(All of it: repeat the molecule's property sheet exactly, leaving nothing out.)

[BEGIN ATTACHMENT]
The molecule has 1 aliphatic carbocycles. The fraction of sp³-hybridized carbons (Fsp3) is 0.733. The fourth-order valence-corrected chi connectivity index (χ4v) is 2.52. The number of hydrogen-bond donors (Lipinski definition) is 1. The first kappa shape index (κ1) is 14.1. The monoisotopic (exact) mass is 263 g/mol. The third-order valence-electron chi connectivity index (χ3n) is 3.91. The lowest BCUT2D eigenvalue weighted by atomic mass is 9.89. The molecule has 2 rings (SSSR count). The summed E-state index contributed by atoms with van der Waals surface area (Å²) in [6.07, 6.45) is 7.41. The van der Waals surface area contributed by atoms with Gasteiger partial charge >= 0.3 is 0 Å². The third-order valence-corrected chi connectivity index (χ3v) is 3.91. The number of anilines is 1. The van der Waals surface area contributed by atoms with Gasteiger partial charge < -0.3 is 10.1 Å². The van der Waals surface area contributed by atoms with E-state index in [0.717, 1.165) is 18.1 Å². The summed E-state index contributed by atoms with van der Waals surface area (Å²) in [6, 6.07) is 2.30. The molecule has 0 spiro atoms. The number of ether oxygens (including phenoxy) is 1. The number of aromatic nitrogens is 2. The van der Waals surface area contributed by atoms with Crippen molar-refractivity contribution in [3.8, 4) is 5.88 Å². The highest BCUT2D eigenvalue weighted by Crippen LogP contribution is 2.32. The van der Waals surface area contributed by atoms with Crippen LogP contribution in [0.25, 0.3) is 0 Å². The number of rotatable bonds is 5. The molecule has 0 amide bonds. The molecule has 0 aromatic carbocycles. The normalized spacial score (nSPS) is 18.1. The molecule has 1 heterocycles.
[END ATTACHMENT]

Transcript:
The molecule has 1 aliphatic carbocycles. The fraction of sp³-hybridized carbons (Fsp3) is 0.733. The fourth-order valence-corrected chi connectivity index (χ4v) is 2.52. The number of hydrogen-bond donors (Lipinski definition) is 1. The first kappa shape index (κ1) is 14.1. The monoisotopic (exact) mass is 263 g/mol. The third-order valence-electron chi connectivity index (χ3n) is 3.91. The lowest BCUT2D eigenvalue weighted by atomic mass is 9.89. The molecule has 2 rings (SSSR count). The summed E-state index contributed by atoms with van der Waals surface area (Å²) in [6.07, 6.45) is 7.41. The van der Waals surface area contributed by atoms with Gasteiger partial charge >= 0.3 is 0 Å². The third-order valence-corrected chi connectivity index (χ3v) is 3.91. The number of anilines is 1. The van der Waals surface area contributed by atoms with Gasteiger partial charge < -0.3 is 10.1 Å². The van der Waals surface area contributed by atoms with E-state index in [0.717, 1.165) is 18.1 Å². The summed E-state index contributed by atoms with van der Waals surface area (Å²) in [6, 6.07) is 2.30. The molecule has 0 spiro atoms. The number of ether oxygens (including phenoxy) is 1. The number of aromatic nitrogens is 2. The van der Waals surface area contributed by atoms with Crippen molar-refractivity contribution in [3.8, 4) is 5.88 Å². The highest BCUT2D eigenvalue weighted by Crippen LogP contribution is 2.32. The van der Waals surface area contributed by atoms with Crippen LogP contribution in [0.25, 0.3) is 0 Å². The number of rotatable bonds is 5. The molecule has 0 amide bonds. The molecule has 0 aromatic carbocycles. The normalized spacial score (nSPS) is 18.1. The molecule has 1 heterocycles.